It’s true. But you can be forgiven for not knowing that this law exists, because texting and driving is only a secondary offense.
What does that mean?
Our state’s government enacted the Florida Ban on Texting While Driving Law on October 1, 2013. It prohibits anyone from using a wireless communication device to type or enter multiple letters, numbers, symbols, or other characters to communicate through texting, emailing, instant messaging, or some other similar method. So, according to the law, you can’t text and drive.
But because it is a secondary offense as opposed to a primary offense, you can’t actually be pulled over specifically for texting and driving.
Sounds silly, right? You can’t text and drive, but you also can’t be pulled over for texting and driving. So how is this law even enforced?
In order to be cited for texting and driving, you have to first be pulled over for a primary offense. Then – and only then – can you get a texting and driving ticket.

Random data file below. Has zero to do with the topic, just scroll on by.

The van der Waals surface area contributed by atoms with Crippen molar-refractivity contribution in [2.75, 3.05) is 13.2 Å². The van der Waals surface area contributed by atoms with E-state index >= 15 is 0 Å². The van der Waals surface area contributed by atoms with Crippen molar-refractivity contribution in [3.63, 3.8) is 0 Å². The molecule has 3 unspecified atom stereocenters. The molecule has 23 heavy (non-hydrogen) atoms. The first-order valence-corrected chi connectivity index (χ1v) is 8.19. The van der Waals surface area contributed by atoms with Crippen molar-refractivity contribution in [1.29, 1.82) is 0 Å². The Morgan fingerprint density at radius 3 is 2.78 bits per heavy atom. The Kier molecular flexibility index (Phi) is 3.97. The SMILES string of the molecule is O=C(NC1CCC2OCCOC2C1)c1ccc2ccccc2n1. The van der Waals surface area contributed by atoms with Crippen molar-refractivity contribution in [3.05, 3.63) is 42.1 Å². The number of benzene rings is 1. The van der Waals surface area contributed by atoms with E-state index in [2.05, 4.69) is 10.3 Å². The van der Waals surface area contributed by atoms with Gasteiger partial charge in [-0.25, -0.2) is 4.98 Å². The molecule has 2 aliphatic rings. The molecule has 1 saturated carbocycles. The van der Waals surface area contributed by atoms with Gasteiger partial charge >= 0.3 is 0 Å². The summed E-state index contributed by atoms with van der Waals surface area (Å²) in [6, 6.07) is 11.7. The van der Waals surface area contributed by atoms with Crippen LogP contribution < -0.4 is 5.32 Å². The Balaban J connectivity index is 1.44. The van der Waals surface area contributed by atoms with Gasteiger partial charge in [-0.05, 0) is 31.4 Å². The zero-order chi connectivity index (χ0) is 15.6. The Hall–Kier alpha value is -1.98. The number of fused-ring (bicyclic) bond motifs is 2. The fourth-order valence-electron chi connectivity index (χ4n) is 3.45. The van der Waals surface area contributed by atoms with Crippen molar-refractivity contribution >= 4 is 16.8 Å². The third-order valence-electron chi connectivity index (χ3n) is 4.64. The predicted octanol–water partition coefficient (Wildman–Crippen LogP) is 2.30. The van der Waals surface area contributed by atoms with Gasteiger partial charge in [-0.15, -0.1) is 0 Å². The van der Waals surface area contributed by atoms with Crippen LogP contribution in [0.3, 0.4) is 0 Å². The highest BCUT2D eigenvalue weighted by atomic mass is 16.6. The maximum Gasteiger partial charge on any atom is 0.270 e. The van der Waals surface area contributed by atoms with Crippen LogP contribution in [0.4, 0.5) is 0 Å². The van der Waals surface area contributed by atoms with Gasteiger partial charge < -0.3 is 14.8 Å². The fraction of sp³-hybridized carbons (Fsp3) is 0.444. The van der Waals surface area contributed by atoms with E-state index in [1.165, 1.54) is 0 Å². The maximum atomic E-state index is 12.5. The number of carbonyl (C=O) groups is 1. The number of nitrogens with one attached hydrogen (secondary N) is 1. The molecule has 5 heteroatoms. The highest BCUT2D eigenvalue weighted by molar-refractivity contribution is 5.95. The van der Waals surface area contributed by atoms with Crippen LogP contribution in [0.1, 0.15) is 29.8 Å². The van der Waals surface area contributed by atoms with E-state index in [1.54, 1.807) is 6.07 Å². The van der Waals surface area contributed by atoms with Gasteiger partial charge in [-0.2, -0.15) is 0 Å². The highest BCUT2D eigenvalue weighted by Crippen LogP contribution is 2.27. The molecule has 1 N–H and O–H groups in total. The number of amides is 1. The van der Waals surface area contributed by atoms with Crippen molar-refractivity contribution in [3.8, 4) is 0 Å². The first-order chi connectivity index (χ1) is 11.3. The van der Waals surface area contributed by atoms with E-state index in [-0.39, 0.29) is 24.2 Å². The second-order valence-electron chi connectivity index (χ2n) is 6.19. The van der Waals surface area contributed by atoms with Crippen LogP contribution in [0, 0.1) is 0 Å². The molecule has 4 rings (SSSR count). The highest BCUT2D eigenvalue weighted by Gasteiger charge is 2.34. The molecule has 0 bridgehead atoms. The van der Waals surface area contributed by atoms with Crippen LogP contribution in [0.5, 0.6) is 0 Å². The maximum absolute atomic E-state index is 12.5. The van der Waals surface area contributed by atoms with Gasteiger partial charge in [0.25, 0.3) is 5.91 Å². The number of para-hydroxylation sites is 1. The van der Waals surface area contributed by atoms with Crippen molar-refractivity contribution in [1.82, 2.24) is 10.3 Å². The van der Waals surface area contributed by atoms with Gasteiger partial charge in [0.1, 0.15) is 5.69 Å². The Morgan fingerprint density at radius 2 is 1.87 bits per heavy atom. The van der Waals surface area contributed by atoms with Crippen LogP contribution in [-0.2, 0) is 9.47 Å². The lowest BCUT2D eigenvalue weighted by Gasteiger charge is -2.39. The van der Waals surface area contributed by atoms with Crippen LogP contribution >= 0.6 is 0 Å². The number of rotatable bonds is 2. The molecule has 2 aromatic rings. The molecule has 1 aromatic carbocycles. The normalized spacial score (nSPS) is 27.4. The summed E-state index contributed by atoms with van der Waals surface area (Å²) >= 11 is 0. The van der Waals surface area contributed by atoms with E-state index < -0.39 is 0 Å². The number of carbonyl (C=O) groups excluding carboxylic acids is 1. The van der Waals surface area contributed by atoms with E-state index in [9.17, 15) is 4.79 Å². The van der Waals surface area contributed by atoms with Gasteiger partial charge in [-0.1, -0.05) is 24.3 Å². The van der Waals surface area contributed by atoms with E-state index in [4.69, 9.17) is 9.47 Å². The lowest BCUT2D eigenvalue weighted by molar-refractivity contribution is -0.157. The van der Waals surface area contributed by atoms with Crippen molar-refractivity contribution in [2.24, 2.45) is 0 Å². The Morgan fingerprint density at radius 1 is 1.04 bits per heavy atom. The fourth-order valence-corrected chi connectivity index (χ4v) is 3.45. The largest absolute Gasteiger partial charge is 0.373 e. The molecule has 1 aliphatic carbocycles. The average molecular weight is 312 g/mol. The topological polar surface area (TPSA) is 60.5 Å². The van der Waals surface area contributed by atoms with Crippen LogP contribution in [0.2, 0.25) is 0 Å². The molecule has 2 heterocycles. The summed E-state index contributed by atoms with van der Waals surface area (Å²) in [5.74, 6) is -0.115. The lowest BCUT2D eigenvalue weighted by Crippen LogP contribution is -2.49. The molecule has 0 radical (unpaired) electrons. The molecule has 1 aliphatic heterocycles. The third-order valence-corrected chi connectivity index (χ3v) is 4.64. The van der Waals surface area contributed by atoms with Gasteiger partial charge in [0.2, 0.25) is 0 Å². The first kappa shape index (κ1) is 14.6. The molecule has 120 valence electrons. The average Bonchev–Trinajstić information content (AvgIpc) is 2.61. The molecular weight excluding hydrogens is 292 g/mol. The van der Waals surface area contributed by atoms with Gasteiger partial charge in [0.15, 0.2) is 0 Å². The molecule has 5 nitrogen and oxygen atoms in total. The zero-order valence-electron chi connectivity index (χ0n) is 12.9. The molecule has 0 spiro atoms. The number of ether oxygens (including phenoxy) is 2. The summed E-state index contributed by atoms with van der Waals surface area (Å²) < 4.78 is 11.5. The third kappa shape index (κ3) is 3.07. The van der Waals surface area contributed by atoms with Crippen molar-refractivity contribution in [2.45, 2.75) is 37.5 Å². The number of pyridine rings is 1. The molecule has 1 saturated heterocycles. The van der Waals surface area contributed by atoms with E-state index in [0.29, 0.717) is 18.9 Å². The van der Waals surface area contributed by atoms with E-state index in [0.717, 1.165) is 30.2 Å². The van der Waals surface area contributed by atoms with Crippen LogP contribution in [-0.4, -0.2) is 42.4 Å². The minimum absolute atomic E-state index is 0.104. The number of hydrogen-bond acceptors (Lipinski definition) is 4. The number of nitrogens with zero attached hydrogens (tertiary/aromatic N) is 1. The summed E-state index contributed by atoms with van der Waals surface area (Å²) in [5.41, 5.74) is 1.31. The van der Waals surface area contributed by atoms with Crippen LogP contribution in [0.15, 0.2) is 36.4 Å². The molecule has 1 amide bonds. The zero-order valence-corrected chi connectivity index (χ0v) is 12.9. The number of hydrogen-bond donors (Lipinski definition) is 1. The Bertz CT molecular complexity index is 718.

Let’s look at an example. A driver is speeding while also texting and driving. A police officer can stop the car for the speed violation – the primary offense – but in addition to a speeding ticket, the officer can also give the driver a texting while driving ticket – the secondary offense. But if the driver doesn’t break a primary traffic offense to begin with, then a police officer can’t pull that driver over at all.
While a secondary offense doesn’t carry the same penalties as a primary offense, you can still receive points on your license for texting and driving.
If someone gets 12 points in a year, their driver’s license will be suspended for 30 days.
Some legislators were hoping to change the current law to make texting and driving a primary offense as of October 1, 2016. Senate Bill 328 was filed last year and introduced to the senate in January. Unfortunately, the bill died in the Communications, Energy, and Public Utilities Committee in March.
The law was written to prevent car accidents caused by texting and driving along with reducing injuries, deaths, property damage, health care costs, health insurance rates, and automobile insurance rates related to motor vehicle crashes.